Research Article | Open Access
Jianhua Zhang, Zhenhua Liu, "Time-Dependant Responses of High-Definition Induction Log and Case Studies", Chinese Journal of Engineering, vol. 2014, Article ID 658760, 5 pages, 2014. https://doi.org/10.1155/2014/658760
Time-Dependant Responses of High-Definition Induction Log and Case Studies
The process of drilling mud filtrate invading into a reservoir is time dependant. It causes dynamic invasion profiles of formation parameters such as water saturation, salinity, and formation resistivity. Thus, the responses of a high-definition induction log (HDIL) tool are time dependent. The logging time should be considered as an important parameter during logging interpretation for the purposes of determining true formation resistivity, estimating initial water saturation, and evaluating a reservoir. The time-dependent HDIL responses are helpful for log analysts to understand the invasion process physically. Field examples were illustrated for the application of present method.
Resistivity log is an effective method to estimate the critical properties of a reservoir in petroleum exploration. Induction log is an important tool to measure the formation resistivity. In addition to traditional dual-induction log tools , new array type induction devices , such as array induction tool (AIT) and high-definition induction log (HDIL), can provide more messages. The AIT device was designed with 10-, 20-, 30-, 60-, and 90-inch (25, 51, 76, 152, and 229 cm) depths of investigation, and the HDIL tool provides six depths of investigation, 10, 20, 30, 60, 90, and 120 inches (25, 51, 76, 152, 229, and 305 cm), respectively. The HDIL instrument is a typical multiarray induction logging tool that measures the formation resistivity simultaneously with six arrays.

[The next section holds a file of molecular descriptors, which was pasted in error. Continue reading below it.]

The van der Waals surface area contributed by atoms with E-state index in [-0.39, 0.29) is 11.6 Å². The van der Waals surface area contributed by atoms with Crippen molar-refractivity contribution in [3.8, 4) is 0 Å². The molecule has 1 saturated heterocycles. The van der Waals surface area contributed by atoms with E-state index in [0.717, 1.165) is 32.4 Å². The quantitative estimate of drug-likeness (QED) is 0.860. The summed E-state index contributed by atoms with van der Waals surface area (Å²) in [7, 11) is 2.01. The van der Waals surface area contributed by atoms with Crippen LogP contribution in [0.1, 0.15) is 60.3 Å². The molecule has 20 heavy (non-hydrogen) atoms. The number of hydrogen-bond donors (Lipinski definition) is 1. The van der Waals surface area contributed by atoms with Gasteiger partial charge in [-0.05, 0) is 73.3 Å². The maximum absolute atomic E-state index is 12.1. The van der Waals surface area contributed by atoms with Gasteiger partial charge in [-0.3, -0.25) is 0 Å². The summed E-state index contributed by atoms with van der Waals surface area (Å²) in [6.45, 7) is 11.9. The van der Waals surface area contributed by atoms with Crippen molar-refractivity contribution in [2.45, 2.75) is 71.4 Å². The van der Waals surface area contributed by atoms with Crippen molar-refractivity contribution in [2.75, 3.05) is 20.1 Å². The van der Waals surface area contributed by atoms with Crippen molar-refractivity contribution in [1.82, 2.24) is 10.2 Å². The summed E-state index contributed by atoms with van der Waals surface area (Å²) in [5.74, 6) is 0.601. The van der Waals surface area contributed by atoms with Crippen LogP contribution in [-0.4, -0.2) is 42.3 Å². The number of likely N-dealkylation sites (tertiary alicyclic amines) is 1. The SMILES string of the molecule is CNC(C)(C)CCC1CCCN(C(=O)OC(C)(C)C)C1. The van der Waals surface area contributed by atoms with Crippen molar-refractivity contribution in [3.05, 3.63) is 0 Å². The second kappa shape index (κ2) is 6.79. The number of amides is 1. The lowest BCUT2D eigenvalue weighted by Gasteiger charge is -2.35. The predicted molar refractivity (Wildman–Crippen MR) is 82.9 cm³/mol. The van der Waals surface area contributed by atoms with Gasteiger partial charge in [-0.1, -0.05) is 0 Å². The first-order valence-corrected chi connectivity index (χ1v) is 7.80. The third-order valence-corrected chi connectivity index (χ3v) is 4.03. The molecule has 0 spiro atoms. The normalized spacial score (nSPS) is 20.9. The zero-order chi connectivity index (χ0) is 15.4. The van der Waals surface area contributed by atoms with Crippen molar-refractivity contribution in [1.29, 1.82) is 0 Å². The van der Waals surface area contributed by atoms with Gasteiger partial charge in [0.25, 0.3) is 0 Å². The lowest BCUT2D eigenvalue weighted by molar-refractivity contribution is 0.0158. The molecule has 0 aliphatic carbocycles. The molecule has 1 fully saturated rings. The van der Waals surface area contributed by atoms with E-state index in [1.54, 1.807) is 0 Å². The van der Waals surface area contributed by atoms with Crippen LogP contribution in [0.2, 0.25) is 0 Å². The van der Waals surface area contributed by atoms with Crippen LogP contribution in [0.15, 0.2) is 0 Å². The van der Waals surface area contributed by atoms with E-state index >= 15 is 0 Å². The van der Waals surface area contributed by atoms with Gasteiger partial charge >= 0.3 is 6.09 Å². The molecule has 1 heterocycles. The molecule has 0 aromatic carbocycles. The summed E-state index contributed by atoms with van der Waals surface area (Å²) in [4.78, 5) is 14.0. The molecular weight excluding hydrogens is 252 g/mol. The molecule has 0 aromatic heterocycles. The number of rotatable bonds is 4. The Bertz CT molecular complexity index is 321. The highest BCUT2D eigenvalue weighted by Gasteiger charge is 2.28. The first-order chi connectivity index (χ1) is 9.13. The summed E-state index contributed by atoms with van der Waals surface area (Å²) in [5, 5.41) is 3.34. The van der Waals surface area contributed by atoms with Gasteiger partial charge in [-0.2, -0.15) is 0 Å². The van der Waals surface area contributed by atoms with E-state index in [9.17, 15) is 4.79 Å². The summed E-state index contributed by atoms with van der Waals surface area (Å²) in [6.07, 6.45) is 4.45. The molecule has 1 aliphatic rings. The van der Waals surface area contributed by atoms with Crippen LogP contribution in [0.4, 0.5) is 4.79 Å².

However, the resistivity measurement is affected by invasion process strongly. When a reservoir was opened, drilling mud filtrate poured into permeable and porous formations; thus, an invaded zone was formed. The behaviors of the invaded zone are very different from the original formation. The physical understanding of an invasion process is essential for logging interpretation and reservoir evaluation. Conventional invasion model is the static step-invasion profile  that presumes that the resistivity varies sharply at the boundary between invaded zone and uncontaminated formation. In fact, the displacement of moveable native fluids in a reservoir by mud filtrate is a percolation process. The formation- and fluid-related parameters do not vary in a step-invasion style. In addition, a realistic invasion process is time dependant. At the beginning of bit penetration, the rate of invasion is rapid. With the lapse of time, mud cake is built at the wall of borehole. With the building of mud cake and the extension of invading geometry area, the invasion rate decreased.
The dynamic invasion process has a severe impact on logging tools. Logging at various time stages will lead to different measurement results, that is, time-dependant resistivity responses. The dynamic invasion process and its influences on resistivity-logging tools have been investigated internationally for traditional resistivity log tools [4–6] and new AIT devices [7, 8]. The present work focused on the influence of dynamic invasion process on HDIL measurements.
The theoretical model of dynamic invasion and the geometry factor theory for resistivity log were used to calculate the time-dependant responses of a HDIL device. The present results can give a reasonable interpretation for the difference of resistivity responses at various measurement times. In addition, comparing the dynamic model with static step-invasion style, the dynamic invasion profiles and time-dependant logging responses can provide more information for log analysts to evaluate a reservoir and to understand the complexity of the invasion process.